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Live Reviews

Borneo Jazz, May 12-15, 2011

By Published: May 25, 2011
Hammond took his bows and left the stage, and left too, an indelible print on the memory of all those who witnessed his performance.

The closing act on Friday night was French gypsy jazz outfit, Les Doights de L'Homme, a four-piece inspired by the music of Belgian gypsy Django Reinhardt
Django Reinhardt
Django Reinhardt
1910 - 1953
guitar
, whose centenary in '10 saw a resurgence of interest in his music, almost 60 years after his death. Reinhardt's influence on musicians though, has never waned; like Jobim, many of the mercurial guitarist's compositions have provided jazz with standards—and inspiration—which keep Reinhardt's flame very much alive. The slightly unusual configuration of three guitarists and a bassist made for a powerful sonic offering. Olivier Kikteff and Benoit Covert shared lead duties while Yannick Alcocer provided buoyant rhythm, often accompanied by Covert. Bassist Blum Tanguy had to work hard to be heard in the midst of the exuberant, foot-to-the-floor virtuosity going on around him and the powerful, twin guitar rhythm machine.


Olivier Kikteff

Les Doights de L'Homme dedicated its performance to the gypsies of Europe, and the band also played a song which remembered the persecution of the gypsies at the hands of the Nazis. There was no political statement, and if there was a message it was simply a reminder of the rights of all people. As governments in Europe look to regulate the gypsy communities and end their nomadic existence, so too in Borneo, a similar process of resettlement has all but ended the nomadic way of life of the jungle tribes. Though no firm statistics exist, it is believed that no more than a few hundred people of the Penan tribe continue a nomadic existence in the dense jungles.

As with all resettled peoples, a process of acculturation has taken place in Borneo in the course of a couple of generations; knowledge and use of the medicinal properties of jungle plants has dwindled, vocabulary of millennium is gradually replaced, and convenience has largely trumped versatility and creativity. The Evangelical church has rewired and rechristened those convinced by the sign above the church door proclaiming the message: "No one goes to the father except by me." The sounds of Malaysian TV soaps coming from the traditional long houses vie with the song of the cicadas, the barking monkeys and croaking frogs. The tribes supplement their income selling knick-knacks to camera-toting tourists. In return for renouncing the nomadic way of life, the Penan have access to mainstream education and health clinics, as well as access to diverse job opportunities.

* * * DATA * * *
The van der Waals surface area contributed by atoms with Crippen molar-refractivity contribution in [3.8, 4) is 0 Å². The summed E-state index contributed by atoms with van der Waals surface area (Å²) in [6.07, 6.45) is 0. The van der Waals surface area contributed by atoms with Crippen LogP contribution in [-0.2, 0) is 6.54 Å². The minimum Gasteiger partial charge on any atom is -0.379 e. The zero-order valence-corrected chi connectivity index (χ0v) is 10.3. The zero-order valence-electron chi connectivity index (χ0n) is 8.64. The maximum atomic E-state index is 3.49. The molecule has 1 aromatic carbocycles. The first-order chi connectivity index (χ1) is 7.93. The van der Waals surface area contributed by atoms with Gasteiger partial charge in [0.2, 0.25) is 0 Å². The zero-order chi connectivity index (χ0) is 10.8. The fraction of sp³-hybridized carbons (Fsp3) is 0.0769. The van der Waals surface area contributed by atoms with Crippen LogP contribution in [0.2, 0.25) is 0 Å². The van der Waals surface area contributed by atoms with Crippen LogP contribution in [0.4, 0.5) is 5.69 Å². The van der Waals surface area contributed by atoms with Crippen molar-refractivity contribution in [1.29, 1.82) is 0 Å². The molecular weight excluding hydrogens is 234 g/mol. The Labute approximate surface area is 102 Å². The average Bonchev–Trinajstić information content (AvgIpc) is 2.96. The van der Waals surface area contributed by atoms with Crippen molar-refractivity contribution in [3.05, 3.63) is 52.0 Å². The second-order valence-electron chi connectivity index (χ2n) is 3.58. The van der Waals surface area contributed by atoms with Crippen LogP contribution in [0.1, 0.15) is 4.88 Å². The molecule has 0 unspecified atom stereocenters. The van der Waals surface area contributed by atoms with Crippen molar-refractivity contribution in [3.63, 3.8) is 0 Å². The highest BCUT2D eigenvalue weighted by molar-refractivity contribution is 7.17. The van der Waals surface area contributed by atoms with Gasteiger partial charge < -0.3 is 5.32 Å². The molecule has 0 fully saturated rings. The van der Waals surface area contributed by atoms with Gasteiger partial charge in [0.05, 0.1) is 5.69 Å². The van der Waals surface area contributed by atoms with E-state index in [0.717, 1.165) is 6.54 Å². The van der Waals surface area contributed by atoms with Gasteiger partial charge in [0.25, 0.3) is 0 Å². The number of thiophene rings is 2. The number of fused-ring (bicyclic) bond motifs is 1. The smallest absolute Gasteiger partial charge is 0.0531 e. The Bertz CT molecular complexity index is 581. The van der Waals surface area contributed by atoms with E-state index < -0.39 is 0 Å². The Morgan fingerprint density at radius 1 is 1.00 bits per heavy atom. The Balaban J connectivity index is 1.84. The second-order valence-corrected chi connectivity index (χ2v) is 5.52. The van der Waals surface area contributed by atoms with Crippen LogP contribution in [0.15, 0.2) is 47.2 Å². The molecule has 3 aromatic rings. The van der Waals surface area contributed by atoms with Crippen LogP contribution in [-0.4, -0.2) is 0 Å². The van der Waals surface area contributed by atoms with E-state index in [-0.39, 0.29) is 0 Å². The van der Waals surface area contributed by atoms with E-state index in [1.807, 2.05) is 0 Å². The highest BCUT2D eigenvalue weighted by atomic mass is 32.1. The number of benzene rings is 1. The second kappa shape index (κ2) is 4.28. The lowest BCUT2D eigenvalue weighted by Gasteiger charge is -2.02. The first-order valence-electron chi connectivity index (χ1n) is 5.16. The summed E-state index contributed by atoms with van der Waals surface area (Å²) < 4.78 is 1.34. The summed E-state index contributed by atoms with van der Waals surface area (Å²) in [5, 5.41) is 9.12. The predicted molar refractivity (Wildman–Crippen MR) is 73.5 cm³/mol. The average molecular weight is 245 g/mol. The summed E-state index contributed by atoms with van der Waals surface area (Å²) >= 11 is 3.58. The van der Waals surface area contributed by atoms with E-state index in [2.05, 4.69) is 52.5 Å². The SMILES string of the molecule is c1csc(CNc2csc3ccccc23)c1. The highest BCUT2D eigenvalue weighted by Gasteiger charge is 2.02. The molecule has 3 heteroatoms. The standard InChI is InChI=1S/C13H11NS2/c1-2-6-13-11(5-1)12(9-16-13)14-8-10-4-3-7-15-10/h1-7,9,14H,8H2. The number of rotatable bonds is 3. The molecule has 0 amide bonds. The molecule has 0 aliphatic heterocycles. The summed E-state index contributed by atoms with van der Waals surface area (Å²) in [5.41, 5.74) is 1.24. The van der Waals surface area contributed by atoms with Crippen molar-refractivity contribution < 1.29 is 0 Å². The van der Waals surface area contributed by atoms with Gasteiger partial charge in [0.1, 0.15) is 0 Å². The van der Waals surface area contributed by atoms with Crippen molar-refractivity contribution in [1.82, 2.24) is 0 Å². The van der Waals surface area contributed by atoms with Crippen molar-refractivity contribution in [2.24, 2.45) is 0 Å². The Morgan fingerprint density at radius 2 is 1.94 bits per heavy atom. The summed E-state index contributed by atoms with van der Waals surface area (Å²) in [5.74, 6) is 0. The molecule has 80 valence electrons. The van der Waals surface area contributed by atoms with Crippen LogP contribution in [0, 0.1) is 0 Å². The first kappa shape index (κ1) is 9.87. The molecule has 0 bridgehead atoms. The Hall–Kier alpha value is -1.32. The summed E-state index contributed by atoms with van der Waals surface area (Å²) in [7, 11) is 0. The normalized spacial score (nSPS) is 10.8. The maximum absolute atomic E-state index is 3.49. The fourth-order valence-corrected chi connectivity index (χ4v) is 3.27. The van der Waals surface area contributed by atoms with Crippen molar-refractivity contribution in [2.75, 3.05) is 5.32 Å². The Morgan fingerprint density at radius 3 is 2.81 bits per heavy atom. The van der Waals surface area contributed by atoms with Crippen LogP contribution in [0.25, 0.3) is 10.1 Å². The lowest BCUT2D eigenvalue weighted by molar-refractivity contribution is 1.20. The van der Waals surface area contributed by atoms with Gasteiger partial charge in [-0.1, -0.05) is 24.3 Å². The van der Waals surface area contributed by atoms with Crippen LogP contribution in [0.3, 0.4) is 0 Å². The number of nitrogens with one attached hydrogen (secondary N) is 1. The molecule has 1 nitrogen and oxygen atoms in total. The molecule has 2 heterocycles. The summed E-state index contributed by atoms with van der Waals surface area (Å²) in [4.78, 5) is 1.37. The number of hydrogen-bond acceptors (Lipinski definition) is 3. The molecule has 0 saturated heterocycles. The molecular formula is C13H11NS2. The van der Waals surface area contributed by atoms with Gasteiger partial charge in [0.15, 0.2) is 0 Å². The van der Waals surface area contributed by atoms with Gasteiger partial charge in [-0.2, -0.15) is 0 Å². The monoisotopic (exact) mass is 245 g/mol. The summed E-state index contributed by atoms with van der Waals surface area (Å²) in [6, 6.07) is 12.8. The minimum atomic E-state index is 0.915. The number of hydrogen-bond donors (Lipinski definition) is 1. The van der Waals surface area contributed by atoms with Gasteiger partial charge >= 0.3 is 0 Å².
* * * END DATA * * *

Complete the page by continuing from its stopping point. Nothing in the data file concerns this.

On more than one occasion Kikteff said how fortunate he felt to live in a mufti-cultural country such as France. This melting pot has influenced the bands' music, and in the past it has employed cajon and banjo in a broad approach to making music. The only other instrument employed in this performance other than guitars and bass was the oud; Kikteff gave a wonderful solo oud recital on the intro to "Identite National," which was brooding and poetic. When the other three musicians joined Kikteff the tempo was raised a notch, and fast intricate lines flavored by flamenco dominated this potent song. Besides the lightening runs and the chopped chords executed with vigor and unerring precision, there were also nice changes in tempo, like the beginning to the old English staple "St. James Infirmary," which saw the quartet engaged in a delightful slow blues. However, the body of the song, and indeed the set, was the unique brand of devil-may-care jazz purveyed by Django Reinhardt.

Les Doights de L'Homme—carriers of Django's torch and quiet champions of the marginalized---went down a storm with the Borneo crowd and provided a definite highlight of the festival.

Day two began with a question from two young Miri women: "Where is the jazz?" The two women, who had come to the festival from neighboring Brunei where they work, had been scratching their heads after the first day. "We love jazz, that's why we came here, but there's no jazz," one of the women complained. No doubt the festival organizers would respond with another question: So, what is jazz exactly? The festival promotes Brazilian jazz, electronic nu-jazz, the progenitor of jazz in the form of the blues, fusion music and Latin jazz-rock. And straight ahead jazz? Yes, that too, but only one concert out of 11 over the course of four days, the Japanese band, Yuichiro Tokuda's Ralyzz Dig, could really satisfy the purists.


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